Puerto Rican and Cuban Catholics in the U.S., 1900-1965

Puerto Rican and Cuban Catholics in the U.S., 1900-1965

Description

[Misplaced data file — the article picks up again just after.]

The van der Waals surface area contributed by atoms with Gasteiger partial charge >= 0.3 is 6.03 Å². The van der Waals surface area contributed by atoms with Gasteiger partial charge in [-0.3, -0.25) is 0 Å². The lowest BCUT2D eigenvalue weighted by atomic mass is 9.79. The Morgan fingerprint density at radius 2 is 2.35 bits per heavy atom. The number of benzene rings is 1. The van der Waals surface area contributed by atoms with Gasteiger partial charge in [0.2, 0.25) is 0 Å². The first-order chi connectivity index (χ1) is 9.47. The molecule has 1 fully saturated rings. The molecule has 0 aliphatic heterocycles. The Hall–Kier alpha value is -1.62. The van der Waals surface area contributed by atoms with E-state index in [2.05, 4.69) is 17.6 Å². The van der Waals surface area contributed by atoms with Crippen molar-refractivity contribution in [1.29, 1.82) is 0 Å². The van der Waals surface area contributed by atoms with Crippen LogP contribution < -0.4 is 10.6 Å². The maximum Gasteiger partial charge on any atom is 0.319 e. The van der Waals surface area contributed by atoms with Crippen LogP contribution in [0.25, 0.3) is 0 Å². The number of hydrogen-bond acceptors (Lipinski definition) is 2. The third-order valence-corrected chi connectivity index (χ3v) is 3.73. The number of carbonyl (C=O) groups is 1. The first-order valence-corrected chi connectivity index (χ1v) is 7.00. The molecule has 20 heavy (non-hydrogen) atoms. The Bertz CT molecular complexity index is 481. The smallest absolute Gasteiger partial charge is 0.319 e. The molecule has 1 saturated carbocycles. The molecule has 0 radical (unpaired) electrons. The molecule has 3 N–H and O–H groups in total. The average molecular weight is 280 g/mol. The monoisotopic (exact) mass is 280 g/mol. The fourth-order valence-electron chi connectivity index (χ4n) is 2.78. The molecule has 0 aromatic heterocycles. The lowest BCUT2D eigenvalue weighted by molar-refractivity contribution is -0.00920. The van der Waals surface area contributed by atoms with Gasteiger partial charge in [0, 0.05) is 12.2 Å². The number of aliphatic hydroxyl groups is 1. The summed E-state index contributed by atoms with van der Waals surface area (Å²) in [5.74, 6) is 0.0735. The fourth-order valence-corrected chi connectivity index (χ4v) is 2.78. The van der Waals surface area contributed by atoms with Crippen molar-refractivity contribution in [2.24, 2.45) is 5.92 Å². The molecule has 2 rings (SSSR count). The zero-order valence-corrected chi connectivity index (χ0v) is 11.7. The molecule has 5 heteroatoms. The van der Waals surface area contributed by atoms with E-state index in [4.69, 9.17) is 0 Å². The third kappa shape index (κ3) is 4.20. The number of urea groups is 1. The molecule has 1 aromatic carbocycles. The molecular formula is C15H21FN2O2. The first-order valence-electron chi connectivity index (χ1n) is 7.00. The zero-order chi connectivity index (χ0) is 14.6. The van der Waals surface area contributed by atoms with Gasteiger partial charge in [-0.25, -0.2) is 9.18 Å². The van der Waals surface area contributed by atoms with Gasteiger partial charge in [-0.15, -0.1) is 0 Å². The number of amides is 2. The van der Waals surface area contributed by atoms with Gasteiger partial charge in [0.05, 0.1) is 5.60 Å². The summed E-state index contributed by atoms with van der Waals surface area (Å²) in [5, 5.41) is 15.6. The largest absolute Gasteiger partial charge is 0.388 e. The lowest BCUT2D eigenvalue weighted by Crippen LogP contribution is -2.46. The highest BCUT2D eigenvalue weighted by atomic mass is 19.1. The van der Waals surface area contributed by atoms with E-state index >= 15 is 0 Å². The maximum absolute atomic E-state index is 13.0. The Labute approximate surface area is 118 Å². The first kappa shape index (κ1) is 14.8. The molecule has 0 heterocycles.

When Puerto Ricans and Cubans arrived in the United States both groups presented to American Catholics the paradox of cultures pervaded by Catholic symbols, attitudes, and traditions, but out of touch with the values and priorities of the institutional Church. Furthermore, both Cubans and Puerto Ricans tend to perceive themselves as being in the U.S. provisionally and therefore insist on holding on to their language and culture, while striving to build communities of their own where these values will be preserved. In this seminal volume Jaime R. Vidal and Lisandro Pérez present for the first time an in-depth historical analysis of the Puerto Rican and Cuban-American Catholic experience, beginning with their roots in the history of their homelands up to the closing of Vatican II. In the first section of Puerto Ricans, Vidal discusses the American Church’s attempt to assimilate them into its structure and style, which was at cross purposes with the Puerto Rican “revolving door” migration trends that have constantly reinforced their identity. Focusing on the Puerto Rican community in New York City, Vidal demonstrates that the policies of the institutional Church have made it difficult for them to find their place within the U.S. Catholic structure. This has led to a certain amount of marginalization of the Church within the Puerto Rican Community. Alisandro Pérez then discusses the Cuban-American Catholic experience, especially the first waves of Cuban migration during the 1960s. Since the first political exiles were from the upper and middle classes of Cuban society, this led to expectations that the Cubans would quickly blend into the white, middle-class American community at both the religious and the social levels. Pérez analyzes the response of the Miami diocese to support the exiles and concludes that the Cubans have not been fully assimilated into the American Catholic Church because they view themselves as an exiled society that hopes eventually to return to Cuba.